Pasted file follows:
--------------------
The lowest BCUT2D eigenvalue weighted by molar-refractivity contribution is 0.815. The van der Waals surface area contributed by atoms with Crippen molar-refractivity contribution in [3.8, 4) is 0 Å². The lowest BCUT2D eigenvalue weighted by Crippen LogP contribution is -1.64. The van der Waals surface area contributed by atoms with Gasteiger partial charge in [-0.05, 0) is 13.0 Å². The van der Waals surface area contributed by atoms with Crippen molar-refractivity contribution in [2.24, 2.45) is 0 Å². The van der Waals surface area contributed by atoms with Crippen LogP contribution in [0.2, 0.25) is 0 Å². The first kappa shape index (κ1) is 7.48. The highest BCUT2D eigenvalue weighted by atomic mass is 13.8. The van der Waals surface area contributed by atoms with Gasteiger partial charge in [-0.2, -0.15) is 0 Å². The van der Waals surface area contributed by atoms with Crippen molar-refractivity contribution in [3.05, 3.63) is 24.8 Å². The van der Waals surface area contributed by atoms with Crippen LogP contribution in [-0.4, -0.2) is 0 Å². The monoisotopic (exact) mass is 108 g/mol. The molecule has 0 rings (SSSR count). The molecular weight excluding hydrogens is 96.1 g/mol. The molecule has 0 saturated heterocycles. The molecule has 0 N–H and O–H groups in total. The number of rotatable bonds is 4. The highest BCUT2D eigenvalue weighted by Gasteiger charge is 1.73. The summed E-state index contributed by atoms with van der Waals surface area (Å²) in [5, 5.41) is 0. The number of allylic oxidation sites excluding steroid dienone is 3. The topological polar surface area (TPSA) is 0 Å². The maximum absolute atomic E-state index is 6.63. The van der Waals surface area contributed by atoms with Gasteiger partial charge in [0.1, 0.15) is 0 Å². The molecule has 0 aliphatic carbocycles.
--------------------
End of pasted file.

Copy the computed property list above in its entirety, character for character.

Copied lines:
The lowest BCUT2D eigenvalue weighted by molar-refractivity contribution is 0.815. The van der Waals surface area contributed by atoms with Crippen molar-refractivity contribution in [3.8, 4) is 0 Å². The lowest BCUT2D eigenvalue weighted by Crippen LogP contribution is -1.64. The van der Waals surface area contributed by atoms with Gasteiger partial charge in [-0.05, 0) is 13.0 Å². The van der Waals surface area contributed by atoms with Crippen molar-refractivity contribution in [2.24, 2.45) is 0 Å². The van der Waals surface area contributed by atoms with Crippen LogP contribution in [0.2, 0.25) is 0 Å². The first kappa shape index (κ1) is 7.48. The highest BCUT2D eigenvalue weighted by atomic mass is 13.8. The van der Waals surface area contributed by atoms with Gasteiger partial charge in [-0.2, -0.15) is 0 Å². The van der Waals surface area contributed by atoms with Crippen molar-refractivity contribution in [3.05, 3.63) is 24.8 Å². The van der Waals surface area contributed by atoms with Crippen LogP contribution in [-0.4, -0.2) is 0 Å². The monoisotopic (exact) mass is 108 g/mol. The molecule has 0 rings (SSSR count). The molecular weight excluding hydrogens is 96.1 g/mol. The molecule has 0 saturated heterocycles. The molecule has 0 N–H and O–H groups in total. The number of rotatable bonds is 4. The highest BCUT2D eigenvalue weighted by Gasteiger charge is 1.73. The summed E-state index contributed by atoms with van der Waals surface area (Å²) in [5, 5.41) is 0. The number of allylic oxidation sites excluding steroid dienone is 3. The topological polar surface area (TPSA) is 0 Å². The maximum absolute atomic E-state index is 6.63. The van der Waals surface area contributed by atoms with Gasteiger partial charge in [0.1, 0.15) is 0 Å². The molecule has 0 aliphatic carbocycles.